Greatest American Writers of the 20th Century

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The 20th century brought America a number of amazing writers whose work will span generations, and became the tools used to define a nation during that era. Wars, the struggle for basic rights, the belief in freedom from society, are some of the difficulties that these writers faced and wrote about. It is with their words that our country will always have a way to look back, to remember, and to learn from our mistakes.

The list of influential American writers of the 20thcentury is long, but here are some of the best:

Harper Lee:

Harper Lee lived and grew up in Alabama, and is well known for her book To Kill a Mockingbird. It is the story of tomboy Scout, and her father’s fight to save a black man during a trial. A trial that is wonderfully and vividly written.

To Kill a Mockingbird is filled with life lessons for all ages. Although the book is a fight for African American rights, many of the lessons it teaches still work for today. Which is one of the many reason why it is read in classrooms all over the country.

Quote from To Kill A Mockingbird:

“I wanted you to see what real courage is, instead of getting the idea that courage is a man with a gun in his hand. It’s when you know you’re licked before you begin but you begin anyway no matter what. You rarely win, but sometimes you do.”

Ayn Rand:

Born in Russia, Ayn Rand emigrated to the United States when she was in her early twenties. That makes her an American writer, and one of our country’s best. The first novel to gain her fame was The Fountainhead. This book has one of the best characters ever written. His name is Howard Roark, and his personality, his morals, his beliefs, and struggle are very complex, but that is what makes him so human. More human than any other novel has been able to achieve.

Rand went on to write other philosophical novels and continued to shock the world. From Atlas Shrugged to We The Living,Ayn Rand refused to hold back on her philosophy and beliefs, and because of this, her words will live on forever.

Quote from The Fountainhead:

“Love is reverence and worship, and glory, and the upward glance. Not a bandage for dirty sores. But they don’t know it. Those you speak of love most promiscuously are the ones who’ve never felt it. They make some sort of feeble stew out of sympathy, compassion, contempt, and general indifference, and they call it love. Once you’ve felt what it means to love as you and I know it-the total passion for the total height-you’re incapable of anything less.”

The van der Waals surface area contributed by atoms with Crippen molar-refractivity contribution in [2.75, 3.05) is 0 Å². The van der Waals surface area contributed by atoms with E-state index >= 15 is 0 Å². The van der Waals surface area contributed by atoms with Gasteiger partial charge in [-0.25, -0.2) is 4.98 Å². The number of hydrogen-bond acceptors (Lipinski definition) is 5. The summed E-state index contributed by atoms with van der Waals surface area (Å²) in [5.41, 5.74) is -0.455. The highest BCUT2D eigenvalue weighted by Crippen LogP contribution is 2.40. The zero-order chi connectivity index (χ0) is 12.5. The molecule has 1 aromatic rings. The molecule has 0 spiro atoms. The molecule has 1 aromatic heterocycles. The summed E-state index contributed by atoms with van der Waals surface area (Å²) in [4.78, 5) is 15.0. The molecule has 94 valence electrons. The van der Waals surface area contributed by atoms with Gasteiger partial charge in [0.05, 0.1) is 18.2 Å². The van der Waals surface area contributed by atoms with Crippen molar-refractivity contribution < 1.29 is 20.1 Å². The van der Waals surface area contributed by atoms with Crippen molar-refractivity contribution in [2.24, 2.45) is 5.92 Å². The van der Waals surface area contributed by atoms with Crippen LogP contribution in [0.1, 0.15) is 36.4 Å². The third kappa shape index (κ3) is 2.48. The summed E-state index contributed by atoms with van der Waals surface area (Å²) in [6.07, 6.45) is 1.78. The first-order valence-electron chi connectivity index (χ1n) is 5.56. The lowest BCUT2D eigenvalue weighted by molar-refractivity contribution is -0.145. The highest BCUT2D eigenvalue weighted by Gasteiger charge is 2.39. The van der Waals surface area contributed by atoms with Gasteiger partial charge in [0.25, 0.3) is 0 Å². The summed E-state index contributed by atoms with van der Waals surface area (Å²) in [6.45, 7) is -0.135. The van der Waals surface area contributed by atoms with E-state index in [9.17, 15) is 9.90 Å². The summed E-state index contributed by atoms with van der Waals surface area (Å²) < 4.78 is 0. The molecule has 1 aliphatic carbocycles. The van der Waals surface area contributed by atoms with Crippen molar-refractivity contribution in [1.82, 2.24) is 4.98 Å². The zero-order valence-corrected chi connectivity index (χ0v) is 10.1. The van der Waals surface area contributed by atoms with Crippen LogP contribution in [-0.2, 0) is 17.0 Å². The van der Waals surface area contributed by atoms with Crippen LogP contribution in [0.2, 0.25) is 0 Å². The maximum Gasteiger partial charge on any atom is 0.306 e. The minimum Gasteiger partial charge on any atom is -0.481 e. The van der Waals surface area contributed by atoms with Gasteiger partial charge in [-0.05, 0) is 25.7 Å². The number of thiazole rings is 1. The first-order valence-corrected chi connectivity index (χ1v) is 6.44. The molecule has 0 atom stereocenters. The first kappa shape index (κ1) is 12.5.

Ernest Hemingway:

Although known for his heavy drinking, suicide attempts, and fits of insanity, Ernest Hemingway was also a very accomplished writer. Many of his works, The Sun Also Rises and A Farewell to Arms for example, are autobiographical in nature and help to explain the writer’s life.

He wrote about war, mostly, and not just war in the United States, but all over the world. No matter where the war was, our country was affected in some way, and Hemingway brought that to light. His works will always be used as a reminder of the needlessness of war.

Hemingway’s writing style helped to define fiction writing for future generations. Many since have copied, or tried to copy, his writing style and in many ways, it has become the norm for fiction writing. With his influence, American authors have taken fiction writing to a whole new level.

Quote by Ernest Hemingway:

“The world breaks everyone, and afterward, some are strong at the broken places.”

F. Scott Fitzgerald:

Fitzgerald was a man of the roaring 20’s, and his writing brings to life that unique time that has flown by. His most famous work is The Great Gatsby, a story that epitomizes the “Jazz Age” perfectly. The book is read in every high school in America, and because of that, every generation will have a glimpse of that prosperous time.

Fitzgerald also wrote a novel titled Tender is the Night, and it is autobiographical. The characters represent Fitzgerald and his wife, Zelda, who suffered from Schizophrenia. So, not only did Fitzgerald bring us the age of the 20’s, but he taught us about mental illness, as well.

Quote from Tender is the Night:

“God, am I like the rest after all?”

Mark Twain:

Mark Twain is often called the father of fiction, the writer of the one book that has forever affected and inspired every novel to follow it. Huckleberry Finn not only taught the world about needless racism, but it also brought us friendship, childhood and growing up, freedom, and home sweet home.

His many other works, including Tom Sawyer, are beloved still today, and have been read by nearly every generation. Not only that, but Mark Twain himself, the man, was influential during his time and long after. His humor, and his philosophy, are often quoted and many of his words still hold true today.

Quote from The Adventures of Huckleberry Finn:

“What’s the use you learning to do right, when it’s troublesome to do right and ain’t no trouble to do wrong, and the wages is just the same?”

Do not forget these amazing American writers: Truman Capote, James Baldwin, Alice Walker, Zora Neale Hurston, Jack Kerouac, John Updike, Toni Morrison, Kurt Vonnegut, Sylva Plath, and many, many more.

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